The fact there are two separate effects – one relating to the proportion of a labour market with skills and another depending on the raw number of skilled workers – means that size matters. All else being equal, the models suggest that a big city will have more new economy firms per 10,000 working-age people than a small one, even if the share of the labour force with post-secondary qualifications is the same.

More evidence on the importance of the size of the skilled labour pool can be gleaned from the logistic regression models, which are used in this report to understand the factors which alter the chances a neighbourhood has a hotspot (see Box 6). To measure the number of skilled workers who can reach a neighbourhood, this report focuses on the ‘quality’ of nearby rail and metro stations. Because most people travel to work by car, rail and metro stations are an imperfect proxy of accessibility.34 However, they are important hubs for different kinds of public transport and hotspots are often located nearby to them.

Box 7: Using stations to estimate neighbourhood-level access to skilled workers

On average, a hotspot is between 0.7 and 1.3 km from a station. In this analysis, stations within 0.8 km are considered to be ‘nearby’. The size of a neighbourhood’s skilled labour pool is measured as the number of people with post-secondary qualifications who can reach the best nearby station by public transport in 30 minutes.35 Of the nearly 35,000 neighbourhoods in England and Wales, 9,000 have a rail or metro station nearby. The average station in England and Wales can be reached by 22,000 people, although this figure varies across the country. The best-connected neighbourhood, located in central London, has access to 340,000 highly-skilled workers via its strongest nearby station; the least well-connected neighbourhood within 0.8 km of a station can be reached by just 2,300.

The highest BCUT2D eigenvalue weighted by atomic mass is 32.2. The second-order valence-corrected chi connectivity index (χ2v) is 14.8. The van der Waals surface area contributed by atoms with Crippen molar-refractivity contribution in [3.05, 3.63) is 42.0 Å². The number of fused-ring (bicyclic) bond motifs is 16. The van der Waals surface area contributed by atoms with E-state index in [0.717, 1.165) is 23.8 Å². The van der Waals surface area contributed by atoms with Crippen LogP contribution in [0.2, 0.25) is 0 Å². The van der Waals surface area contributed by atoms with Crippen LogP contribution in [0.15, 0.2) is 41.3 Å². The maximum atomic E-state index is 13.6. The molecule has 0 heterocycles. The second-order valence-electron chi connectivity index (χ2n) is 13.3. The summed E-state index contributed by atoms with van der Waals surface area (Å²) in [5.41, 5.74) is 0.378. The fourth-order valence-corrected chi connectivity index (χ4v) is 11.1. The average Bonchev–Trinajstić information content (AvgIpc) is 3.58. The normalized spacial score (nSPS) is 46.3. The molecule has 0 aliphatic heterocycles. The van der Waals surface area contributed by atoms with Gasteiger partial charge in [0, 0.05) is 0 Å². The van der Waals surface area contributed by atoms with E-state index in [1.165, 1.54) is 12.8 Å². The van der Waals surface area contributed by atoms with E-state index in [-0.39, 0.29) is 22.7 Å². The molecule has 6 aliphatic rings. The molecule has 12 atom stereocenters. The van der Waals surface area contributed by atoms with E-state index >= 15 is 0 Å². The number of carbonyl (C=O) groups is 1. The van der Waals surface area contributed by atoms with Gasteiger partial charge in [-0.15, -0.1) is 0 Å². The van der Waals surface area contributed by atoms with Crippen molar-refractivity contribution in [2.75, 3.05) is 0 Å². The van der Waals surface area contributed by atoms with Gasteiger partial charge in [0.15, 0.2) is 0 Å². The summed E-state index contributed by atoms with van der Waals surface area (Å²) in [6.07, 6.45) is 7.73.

The regression models suggest that increasing the number of skilled workers who can reach a neighbourhood by around 40,000 increases the odds that the neighbourhood has a hotspot by 27 per cent. As can be seen in Figure 11, the impact of accessibility scales strongly. All else being equal, the odds that a neighbourhood in walking distance of Manchester Piccadilly, which is accessible to around 130,000 highly-skilled workers, having a hotspot are around two per cent. For a place close to London Waterloo, which more than 300,000 highly-skilled workers can reach in 30 minutes, the odds are 4.5 per cent. Considering that just one per cent of neighbourhoods have hotspots, the impact of access to larger pools of labour is considerable.

Figure 11: Predicted probability that a neighbourhood has a hotspot depending on accessibility

Source: ONS, The Data City, and Centre for Cities calculations